Almost everything in our personal lives is getting better. Public health is improving by nearly every measure, including increased longevity and falling rates of most diseases including cancer, and of course ulcers for which Australian scientists found a cure less than two decades ago.
Doomsday claims to the contrary, environmental trends are positive, with all forms of pollution in decline, except perhaps greenhouse gases. But they are most assuredly not pollutants and make our planet liveable, though they have been the source of the greatest scam ever perpetrated on society including Australia and its wrongheaded carbon tax.
Drinking, smoking and most forms of drug use are declining, teen pregnancy is declining and welfare rolls are shrinking without an increase in poverty. The divorce rate has stopped growing, personal freedom remains high, accidental deaths have declined, as has crime throughout the western world.
Despite what evening-news carnage suggests, armed conflicts and combat deaths worldwide are in a cycle of decline. Military dictatorships and communism are on the run and each year the number of nuclear warheads in the world is reduced.
Food, housing, clothing and other essentials, cost less in real dollar terms than a generation ago, while being higher in quality. Prices of electronic goods fall steadily and become ever more amazing with smart phones and iPads arriving only recently.
We are truly now awash in inexpensive energy as long as we are not forced to develop all but useless and extremely expensive forms of renewable energy such as wind and solar, with the fear that we will one day run out of petroleum and natural gas.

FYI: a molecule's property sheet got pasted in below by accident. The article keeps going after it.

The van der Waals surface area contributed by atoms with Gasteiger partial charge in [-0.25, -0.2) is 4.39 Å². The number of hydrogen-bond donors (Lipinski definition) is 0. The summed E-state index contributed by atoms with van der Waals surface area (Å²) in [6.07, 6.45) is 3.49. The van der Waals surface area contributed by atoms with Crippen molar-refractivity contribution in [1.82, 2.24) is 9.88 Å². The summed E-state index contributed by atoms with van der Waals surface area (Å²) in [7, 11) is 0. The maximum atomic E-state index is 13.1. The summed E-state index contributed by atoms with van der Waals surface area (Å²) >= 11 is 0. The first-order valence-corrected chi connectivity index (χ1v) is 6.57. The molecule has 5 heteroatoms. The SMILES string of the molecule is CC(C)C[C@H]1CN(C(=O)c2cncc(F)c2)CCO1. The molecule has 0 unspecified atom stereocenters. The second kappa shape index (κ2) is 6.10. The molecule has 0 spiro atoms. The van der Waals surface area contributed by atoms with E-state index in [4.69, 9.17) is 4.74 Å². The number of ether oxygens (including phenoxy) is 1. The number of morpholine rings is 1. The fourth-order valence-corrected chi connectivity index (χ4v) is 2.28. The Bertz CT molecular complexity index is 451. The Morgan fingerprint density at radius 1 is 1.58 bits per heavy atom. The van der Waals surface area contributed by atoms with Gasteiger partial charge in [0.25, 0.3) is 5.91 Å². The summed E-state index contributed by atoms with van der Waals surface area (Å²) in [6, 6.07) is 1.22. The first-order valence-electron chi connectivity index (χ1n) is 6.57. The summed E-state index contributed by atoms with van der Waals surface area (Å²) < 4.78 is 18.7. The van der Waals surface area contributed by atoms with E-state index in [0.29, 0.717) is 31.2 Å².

The idea of peak oil, which spawned the thirst for renewables, promoted by my former colleague, friend and mentor M.King Hubbard, has proven quite incorrect. He misunderstood man's genius for improving the technology to locate and develop and refine these resources.
With the advent of shale gas found around the globe and readily available through horizontal drilling and fracking techniques, used safely in the oil fields for over half a century, we are good for 200 years. Clean burning coal fired power plants can carry us for many more centuries, while the next generation of nuclear power plant will be totally safe for which the earth offers an inexhaustible supply of fuel.
There appears to be a clear lack of positive thinking around the world, which makes little sense, as obviously negative thinking can accomplish nothing at all. One reason for the Western depression epidemic, author Easterbrook says, "may be that contemporary society, awash in media and intellectual negativism, has lost track of common-sense guidance that an optimistic outlook usually improves your prospects."
Suffering through privation, Easterbrook said, "those who came before us accumulated the knowledge that makes our lives favored; fought the battles that made our lives free; physically built much of what we rely on for our prosperity; and, most important, shaped the ideals of liberty."
Regardless of the many problems of modern society, we now live in a world our forebears would have wished for us - perhaps a better place than they could imagine. For us not to feel grateful is unreasonable and selfish.